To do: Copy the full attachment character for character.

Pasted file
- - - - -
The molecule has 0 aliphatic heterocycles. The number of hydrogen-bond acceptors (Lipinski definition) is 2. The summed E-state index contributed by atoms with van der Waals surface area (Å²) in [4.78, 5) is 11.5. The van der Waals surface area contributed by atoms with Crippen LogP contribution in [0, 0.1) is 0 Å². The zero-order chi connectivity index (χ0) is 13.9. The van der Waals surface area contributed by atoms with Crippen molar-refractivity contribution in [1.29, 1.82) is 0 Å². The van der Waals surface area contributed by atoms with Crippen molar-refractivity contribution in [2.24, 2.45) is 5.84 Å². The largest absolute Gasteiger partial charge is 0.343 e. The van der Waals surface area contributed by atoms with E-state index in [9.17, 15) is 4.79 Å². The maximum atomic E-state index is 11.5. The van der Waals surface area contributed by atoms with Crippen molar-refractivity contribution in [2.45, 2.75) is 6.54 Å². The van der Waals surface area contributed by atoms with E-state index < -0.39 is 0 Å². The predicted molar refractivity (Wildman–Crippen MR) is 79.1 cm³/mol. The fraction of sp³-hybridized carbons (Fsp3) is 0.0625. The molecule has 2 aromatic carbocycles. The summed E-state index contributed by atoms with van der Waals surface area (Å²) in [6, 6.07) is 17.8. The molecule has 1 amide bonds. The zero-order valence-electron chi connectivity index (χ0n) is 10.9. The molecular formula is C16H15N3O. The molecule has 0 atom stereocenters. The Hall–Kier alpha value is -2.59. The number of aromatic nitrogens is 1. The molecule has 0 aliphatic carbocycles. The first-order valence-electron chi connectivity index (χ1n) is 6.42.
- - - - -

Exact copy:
The molecule has 0 aliphatic heterocycles. The number of hydrogen-bond acceptors (Lipinski definition) is 2. The summed E-state index contributed by atoms with van der Waals surface area (Å²) in [4.78, 5) is 11.5. The van der Waals surface area contributed by atoms with Crippen LogP contribution in [0, 0.1) is 0 Å². The zero-order chi connectivity index (χ0) is 13.9. The van der Waals surface area contributed by atoms with Crippen molar-refractivity contribution in [1.29, 1.82) is 0 Å². The van der Waals surface area contributed by atoms with Crippen molar-refractivity contribution in [2.24, 2.45) is 5.84 Å². The largest absolute Gasteiger partial charge is 0.343 e. The van der Waals surface area contributed by atoms with E-state index in [9.17, 15) is 4.79 Å². The maximum atomic E-state index is 11.5. The van der Waals surface area contributed by atoms with Crippen molar-refractivity contribution in [2.45, 2.75) is 6.54 Å². The van der Waals surface area contributed by atoms with E-state index < -0.39 is 0 Å². The predicted molar refractivity (Wildman–Crippen MR) is 79.1 cm³/mol. The fraction of sp³-hybridized carbons (Fsp3) is 0.0625. The molecule has 2 aromatic carbocycles. The summed E-state index contributed by atoms with van der Waals surface area (Å²) in [6, 6.07) is 17.8. The molecule has 1 amide bonds. The zero-order valence-electron chi connectivity index (χ0n) is 10.9. The molecular formula is C16H15N3O. The molecule has 0 atom stereocenters. The Hall–Kier alpha value is -2.59. The number of aromatic nitrogens is 1. The molecule has 0 aliphatic carbocycles. The first-order valence-electron chi connectivity index (χ1n) is 6.42.